Efforts for the optimum balance of dialogue and pressure raise the probability to convince Kim Jong-un that his tangible steps will be necessary in the talks to avoid unfavorable consequences for his regime, Hiroshi Yamazoe writes.
Since the Kim-Trump Singapore Summit on June 12, 2018, parties have been working for the goal of a peaceful settlement of the Korean crisis. As this is one of the most difficult problems the international society faces, which one or two summits of top political leaders cannot solve. It takes time and patience, without which a wrong breakthrough could result in a disaster. What is necessary is the adequate extent of reduced tensions and continued pressure to keep North Korea motivated for further steps toward rapprochement.
If Kim Jong-un’s efforts for dialogues were responded with a threat of imminent military contingencies, then North Korea would have to return to brinkmanship. Suspension of parts of US-ROK military exercises is positive in this sense. On the other hand, if North Korea believed the motivations for pressure were fragmented among major diplomatic players, then they would not find it necessary to take actions toward denuclearization. Therefore, the fundamental parts of US-ROK military exercises as preparation for contingencies are still necessary. Development of missile defense is not to impose military pressure, but to reduce effectiveness of North Korean missile threats during the long process of negotiations. The message is that if this round of rapprochement fails and military tensions rise again, the US and allies can respond and North Korean adventure will fail. This message should be supported, not undermined, by China and Russia, through the implementation of the sanctions the UN Security Council adopted.
Efforts to convey this message continue. At the Tokyo meeting of US Secretary of State Michael R. Pompeo, Japanese Foreign Minister Taro Kono, and South Korean Foreign Minister Kang Kyung-wha on July 8, Pompeo said “North Korea reaffirmed its commitment to complete denuclearization” and “however, North Korea will first have to fulfill its commitments to denuclearize. Sanctions will remain in place until final, fully verified denuclearization, as agreed to by Chairman Kim, occurs.” Also, at the meeting with UN Security Council members, he said “Members of the UN Security Council, and by extension all UN member-states, have unanimously agreed to fully enforce sanctions on North Korea, and we expect them to continue to honor those commitments. When sanctions are not enforced, the prospects for the successful denuclearization are diminished.” Although Japanese Prime Minister Shinzo Abe is not yet a frontline player in direct talks with Kim Jong-un, he has been active to facilitate the international cooperation, especially through his personal ties with Donald Trump.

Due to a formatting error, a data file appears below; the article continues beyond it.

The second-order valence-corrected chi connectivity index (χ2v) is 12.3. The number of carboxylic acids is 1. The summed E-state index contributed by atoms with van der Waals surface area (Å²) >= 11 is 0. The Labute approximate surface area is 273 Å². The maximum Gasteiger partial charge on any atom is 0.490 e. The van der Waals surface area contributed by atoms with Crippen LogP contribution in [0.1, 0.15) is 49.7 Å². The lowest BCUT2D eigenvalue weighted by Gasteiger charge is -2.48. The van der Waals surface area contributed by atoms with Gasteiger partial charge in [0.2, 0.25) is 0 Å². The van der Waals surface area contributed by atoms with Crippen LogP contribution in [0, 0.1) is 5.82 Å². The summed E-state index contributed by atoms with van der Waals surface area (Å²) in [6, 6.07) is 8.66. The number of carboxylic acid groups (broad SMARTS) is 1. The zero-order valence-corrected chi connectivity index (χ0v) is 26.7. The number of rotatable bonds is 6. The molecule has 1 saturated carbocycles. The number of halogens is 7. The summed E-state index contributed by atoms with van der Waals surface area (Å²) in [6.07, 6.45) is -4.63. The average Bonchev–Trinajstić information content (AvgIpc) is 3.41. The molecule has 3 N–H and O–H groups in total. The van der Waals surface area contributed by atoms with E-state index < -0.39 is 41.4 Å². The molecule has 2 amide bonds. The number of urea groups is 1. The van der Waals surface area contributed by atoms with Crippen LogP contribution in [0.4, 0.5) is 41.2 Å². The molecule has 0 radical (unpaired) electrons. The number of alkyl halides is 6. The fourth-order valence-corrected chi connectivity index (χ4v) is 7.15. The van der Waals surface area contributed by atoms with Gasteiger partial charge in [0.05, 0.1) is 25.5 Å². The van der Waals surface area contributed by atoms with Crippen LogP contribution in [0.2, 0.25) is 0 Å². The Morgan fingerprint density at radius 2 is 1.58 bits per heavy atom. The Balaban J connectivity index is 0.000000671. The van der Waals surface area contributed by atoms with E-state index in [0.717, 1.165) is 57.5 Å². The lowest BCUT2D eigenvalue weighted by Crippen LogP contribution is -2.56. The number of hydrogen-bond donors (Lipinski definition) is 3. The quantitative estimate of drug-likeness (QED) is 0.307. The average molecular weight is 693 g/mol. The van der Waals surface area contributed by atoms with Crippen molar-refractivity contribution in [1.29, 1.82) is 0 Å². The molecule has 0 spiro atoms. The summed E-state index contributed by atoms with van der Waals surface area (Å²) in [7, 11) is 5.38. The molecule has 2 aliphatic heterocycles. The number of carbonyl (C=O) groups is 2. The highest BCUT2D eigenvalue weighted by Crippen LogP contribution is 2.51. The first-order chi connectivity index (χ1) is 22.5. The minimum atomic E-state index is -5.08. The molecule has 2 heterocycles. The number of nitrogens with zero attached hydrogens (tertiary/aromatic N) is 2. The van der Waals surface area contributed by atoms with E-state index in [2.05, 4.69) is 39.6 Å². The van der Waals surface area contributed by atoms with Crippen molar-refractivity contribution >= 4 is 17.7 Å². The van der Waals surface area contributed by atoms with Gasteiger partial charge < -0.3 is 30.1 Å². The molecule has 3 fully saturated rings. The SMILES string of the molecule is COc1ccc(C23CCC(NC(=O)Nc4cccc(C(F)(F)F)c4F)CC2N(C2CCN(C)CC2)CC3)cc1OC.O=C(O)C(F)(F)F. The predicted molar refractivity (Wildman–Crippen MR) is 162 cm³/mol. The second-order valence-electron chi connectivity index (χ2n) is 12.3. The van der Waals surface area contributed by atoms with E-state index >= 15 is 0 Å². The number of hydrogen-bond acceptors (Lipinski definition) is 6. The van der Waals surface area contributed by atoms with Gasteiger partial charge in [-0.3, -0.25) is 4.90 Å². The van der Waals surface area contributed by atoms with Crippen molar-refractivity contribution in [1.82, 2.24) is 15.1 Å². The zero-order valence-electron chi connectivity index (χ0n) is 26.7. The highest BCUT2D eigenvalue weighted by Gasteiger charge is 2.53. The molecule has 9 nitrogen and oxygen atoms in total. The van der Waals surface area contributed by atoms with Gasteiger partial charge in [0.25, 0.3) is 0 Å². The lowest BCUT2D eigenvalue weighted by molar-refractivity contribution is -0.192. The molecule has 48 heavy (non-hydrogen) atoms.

Now Russia invites Kim Jong-un to the Eastern Economic Forum in September in Vladivostok, where Prime Minister Abe might be able to have a direct talk to him. This opportunity would give North Korea, Japan, and Russia chances to raise their diplomatic positions and find better options. The high-level Japan-Russia security dialogues, not only frequent Abe-Putin talks but also foreign-defense ministers’ “2+2” meetings (the third one on July 31, 2018) and regular security council secretariat heads meetings, also have a significance in confirming common interests concerning security of the Korean Peninsula, despite the differences on many issues. While these talks have more positive meanings than negative, the Japanese agenda about North Korea including denuclearization and abduction issues are highly difficult and require a long and patient process toward a solution.
NORTH KOREA COMING IN FROM THE COLD: WHAT ARE JAPAN’S FEARS?
The planned summit between Donald Trump and Kim Jong-un on June 12 in Singapore forced the Japanese premier to request urgently a meeting with the American president. Prime Minister Shinzo Abe flew to the United States for the second time in two months. The meeting between the leaders of Japan and the US in the White House on June 7 showed that despite the official statements about common interests, the foreign policy priorities of the United States and Japan are different.
In all of these opportunities of high-level talks, efforts for the optimum balance of dialogue and pressure raise the probability to convince Kim Jong-un that his tangible steps will be necessary in the talks to avoid unfavorable consequences for his regime. If he underestimated the resolve of Donald Trump and international community including China, Japan, Russia, South Korea and US, then the dialogues might prove a failure and a new round of military tensions would affect the parties surrounding the Korean Peninsula.
Views expressed here are those of Hiroshi Yamazoe alone, not of any organization such as NIDS or the Japanese Government.